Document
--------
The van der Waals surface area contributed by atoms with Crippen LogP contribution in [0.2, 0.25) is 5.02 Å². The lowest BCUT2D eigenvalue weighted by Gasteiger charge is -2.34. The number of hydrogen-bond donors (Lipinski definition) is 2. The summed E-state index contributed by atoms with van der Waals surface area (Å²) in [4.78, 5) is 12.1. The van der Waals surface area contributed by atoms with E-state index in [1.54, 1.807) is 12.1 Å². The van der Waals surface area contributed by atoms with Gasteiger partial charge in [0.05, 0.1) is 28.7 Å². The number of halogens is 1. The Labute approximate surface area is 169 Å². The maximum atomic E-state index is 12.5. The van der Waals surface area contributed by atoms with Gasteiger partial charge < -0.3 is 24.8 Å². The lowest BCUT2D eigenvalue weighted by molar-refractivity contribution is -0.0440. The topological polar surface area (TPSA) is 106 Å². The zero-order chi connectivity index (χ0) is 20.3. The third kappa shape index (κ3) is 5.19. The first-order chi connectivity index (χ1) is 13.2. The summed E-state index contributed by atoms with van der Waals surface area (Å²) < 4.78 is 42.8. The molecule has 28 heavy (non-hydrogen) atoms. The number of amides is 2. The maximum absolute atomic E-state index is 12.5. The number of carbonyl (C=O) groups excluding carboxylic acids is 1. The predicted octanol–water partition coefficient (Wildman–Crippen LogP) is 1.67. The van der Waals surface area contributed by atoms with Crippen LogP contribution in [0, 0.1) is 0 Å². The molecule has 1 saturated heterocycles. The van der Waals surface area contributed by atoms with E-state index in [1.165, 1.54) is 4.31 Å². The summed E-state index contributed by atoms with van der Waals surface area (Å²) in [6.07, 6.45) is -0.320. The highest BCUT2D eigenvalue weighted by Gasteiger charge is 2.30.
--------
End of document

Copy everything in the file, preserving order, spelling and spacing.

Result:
The van der Waals surface area contributed by atoms with Crippen LogP contribution in [0.2, 0.25) is 5.02 Å². The lowest BCUT2D eigenvalue weighted by Gasteiger charge is -2.34. The number of hydrogen-bond donors (Lipinski definition) is 2. The summed E-state index contributed by atoms with van der Waals surface area (Å²) in [4.78, 5) is 12.1. The van der Waals surface area contributed by atoms with E-state index in [1.54, 1.807) is 12.1 Å². The van der Waals surface area contributed by atoms with Gasteiger partial charge in [0.05, 0.1) is 28.7 Å². The number of halogens is 1. The Labute approximate surface area is 169 Å². The maximum atomic E-state index is 12.5. The van der Waals surface area contributed by atoms with Gasteiger partial charge < -0.3 is 24.8 Å². The lowest BCUT2D eigenvalue weighted by molar-refractivity contribution is -0.0440. The topological polar surface area (TPSA) is 106 Å². The zero-order chi connectivity index (χ0) is 20.3. The third kappa shape index (κ3) is 5.19. The first-order chi connectivity index (χ1) is 13.2. The summed E-state index contributed by atoms with van der Waals surface area (Å²) < 4.78 is 42.8. The molecule has 28 heavy (non-hydrogen) atoms. The number of amides is 2. The maximum absolute atomic E-state index is 12.5. The number of carbonyl (C=O) groups excluding carboxylic acids is 1. The predicted octanol–water partition coefficient (Wildman–Crippen LogP) is 1.67. The van der Waals surface area contributed by atoms with Crippen LogP contribution in [0, 0.1) is 0 Å². The molecule has 1 saturated heterocycles. The van der Waals surface area contributed by atoms with E-state index in [1.165, 1.54) is 4.31 Å². The summed E-state index contributed by atoms with van der Waals surface area (Å²) in [6.07, 6.45) is -0.320. The highest BCUT2D eigenvalue weighted by Gasteiger charge is 2.30.